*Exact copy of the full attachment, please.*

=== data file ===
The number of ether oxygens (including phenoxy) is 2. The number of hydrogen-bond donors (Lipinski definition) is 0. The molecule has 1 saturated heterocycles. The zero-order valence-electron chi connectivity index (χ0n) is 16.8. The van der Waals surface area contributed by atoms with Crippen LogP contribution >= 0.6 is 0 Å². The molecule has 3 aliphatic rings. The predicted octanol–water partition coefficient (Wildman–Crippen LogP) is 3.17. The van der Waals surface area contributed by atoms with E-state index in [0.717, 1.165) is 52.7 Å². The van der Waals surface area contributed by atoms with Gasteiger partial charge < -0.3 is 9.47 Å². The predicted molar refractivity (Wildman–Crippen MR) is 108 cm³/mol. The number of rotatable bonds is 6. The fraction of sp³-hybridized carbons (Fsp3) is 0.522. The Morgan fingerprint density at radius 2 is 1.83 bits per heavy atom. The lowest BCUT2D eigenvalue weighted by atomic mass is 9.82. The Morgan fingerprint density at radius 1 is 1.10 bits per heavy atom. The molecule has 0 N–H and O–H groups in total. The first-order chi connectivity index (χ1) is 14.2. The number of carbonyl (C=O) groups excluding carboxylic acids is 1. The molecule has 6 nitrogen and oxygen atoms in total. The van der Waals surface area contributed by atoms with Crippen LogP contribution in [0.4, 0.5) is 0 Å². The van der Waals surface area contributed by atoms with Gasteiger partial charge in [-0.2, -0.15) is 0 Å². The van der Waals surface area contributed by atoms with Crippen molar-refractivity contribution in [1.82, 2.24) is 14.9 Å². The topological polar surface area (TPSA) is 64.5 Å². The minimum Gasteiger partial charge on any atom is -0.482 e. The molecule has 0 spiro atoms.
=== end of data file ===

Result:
The number of ether oxygens (including phenoxy) is 2. The number of hydrogen-bond donors (Lipinski definition) is 0. The molecule has 1 saturated heterocycles. The zero-order valence-electron chi connectivity index (χ0n) is 16.8. The van der Waals surface area contributed by atoms with Crippen LogP contribution >= 0.6 is 0 Å². The molecule has 3 aliphatic rings. The predicted octanol–water partition coefficient (Wildman–Crippen LogP) is 3.17. The van der Waals surface area contributed by atoms with E-state index in [0.717, 1.165) is 52.7 Å². The van der Waals surface area contributed by atoms with Gasteiger partial charge < -0.3 is 9.47 Å². The predicted molar refractivity (Wildman–Crippen MR) is 108 cm³/mol. The number of rotatable bonds is 6. The fraction of sp³-hybridized carbons (Fsp3) is 0.522. The Morgan fingerprint density at radius 2 is 1.83 bits per heavy atom. The lowest BCUT2D eigenvalue weighted by atomic mass is 9.82. The Morgan fingerprint density at radius 1 is 1.10 bits per heavy atom. The molecule has 0 N–H and O–H groups in total. The first-order chi connectivity index (χ1) is 14.2. The number of carbonyl (C=O) groups excluding carboxylic acids is 1. The molecule has 6 nitrogen and oxygen atoms in total. The van der Waals surface area contributed by atoms with Crippen LogP contribution in [0.4, 0.5) is 0 Å². The van der Waals surface area contributed by atoms with Gasteiger partial charge in [-0.2, -0.15) is 0 Å². The van der Waals surface area contributed by atoms with Crippen molar-refractivity contribution in [1.82, 2.24) is 14.9 Å². The topological polar surface area (TPSA) is 64.5 Å². The minimum Gasteiger partial charge on any atom is -0.482 e. The molecule has 0 spiro atoms.